Back in April 2020, I had briefly tried going through the Introduction to Flutter Development using Dart course by Angela Yu.

I thought it was quite interesting, and the declarative model of user interface building really interested me. It reminded me of Microsoft Windows Presentation Foundation (WPF).

Although, I only briefly learned it to do a demo mobile app for my Android phone, and didn't really pursue it much further.

At the time, Flutter on the Web was also not yet released or was only in its early stages, and since I was most familiar with JavaScript/TypeScript and web development, I decided perhaps having to learn Dart being something I was not willing to commit my time and energy to.

I have been wanting to build a personal time trackig app for quite a while, and may revisit using Flutter to do so, since it supports mobile, web, desktop, and I think I may want to be building a desktop app that isn't too heavy on memory (cough, Electron, cough).

Part of me is even toying with learning how to do it in C++, since I do have a bit of experience with some of the Windows APIs, and really if its for me I don't need it to be cross platform anyways... but I also think this may involve even more time that just learning Dart and Flutter.

So, today I downloaded it and also installed Visual Studio Community edition on my personal laptop, with the Desktop development with C++ workload installed.

Let's see if I actually do anything with it going forward :D

On the first run, Flutter will print out a message about how it tracks usage using Google Analytics - see here. You can disable this using the below command.

flutter config --no-analytics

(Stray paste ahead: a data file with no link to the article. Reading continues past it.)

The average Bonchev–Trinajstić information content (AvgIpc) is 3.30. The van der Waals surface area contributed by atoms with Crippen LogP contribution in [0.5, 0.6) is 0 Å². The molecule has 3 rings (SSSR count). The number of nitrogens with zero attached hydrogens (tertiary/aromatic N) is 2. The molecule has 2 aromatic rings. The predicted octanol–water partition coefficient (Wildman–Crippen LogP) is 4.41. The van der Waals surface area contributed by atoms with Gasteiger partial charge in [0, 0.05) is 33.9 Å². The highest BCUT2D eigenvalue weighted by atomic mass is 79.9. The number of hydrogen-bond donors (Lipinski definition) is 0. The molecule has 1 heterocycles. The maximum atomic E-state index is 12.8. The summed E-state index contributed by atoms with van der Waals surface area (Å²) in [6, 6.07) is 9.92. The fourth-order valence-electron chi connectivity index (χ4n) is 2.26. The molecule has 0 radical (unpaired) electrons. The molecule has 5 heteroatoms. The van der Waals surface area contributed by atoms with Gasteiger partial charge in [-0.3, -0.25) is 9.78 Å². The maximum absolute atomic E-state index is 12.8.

You can also set the environment variable FLUTTER_SUPPRESS_ANALYTICS to true - see here.

[System.Environment]::SetEnvironmentVariable("FLUTTER_SUPPRESS_ANALYTICS", "true", "Machine")

Then to check the environment, you can run flutter doctor. In my case it warned me that I didn't have the tools installed for Android development, namely the Android toolchain (Android SDK) and Android Studio, but this is fine since I will likely focus on web and desktop first.

flutter doctor

I also noticed that you can use Visual Studio Code as an IDE, so I installed the Flutter extension to try it out. I guess this may come in handy for the web development side, and maybe Visual Studio proper more for the Windows desktop app, but this may be only necessary for the C++ wrapper solution that Flutter makes use of in any case.

In Visual Studio Code, you can use CTRL+SHIFT+P to open the command palette, and run Flutter commands, such as creating a new project, selecting the devices. Running the project is also possible from the Run menu, where it asks for a Dart and Flutter configuration to launch the desktop application, or you can also add a run configuration for this.

You can then also see the commands that were run from the Output window pane, selecting flutter, e.g. when creating a new project it runs the below command after you've selected a folder:

flutter create --template app --overwrite .

Its also possible to just run the application from the command line, for example, to see the available devices to run on:

C:\> flutter devices
3 connected devices:

Windows (desktop) • windows • windows-x64    • Microsoft Windows [Version 10.0.22000.795]
Chrome (web)      • chrome  • web-javascript • Google Chrome 104.0.5112.102
Edge (web)        • edge    • web-javascript • Microsoft Edge 104.0.1293.63

Then to run the app for the Chrome device on the web platform, you can run:

C:\> flutter run -d chrome
Launching lib\main.dart on Chrome in debug mode...
Waiting for connection from debug service on Chrome...             20.9s
This app is linked to the debug service: ws://
Debug service listening on ws://

💪 Running with sound null safety 💪

🔥  To hot restart changes while running, press "r" or "R".
For a more detailed help message, press "h". To quit, press "q".

An Observatory debugger and profiler on Chrome is available at:
Flutter Web Bootstrap: Programmatic
The Flutter DevTools debugger and profiler on Chrome is available at:


Copyright © James Barrow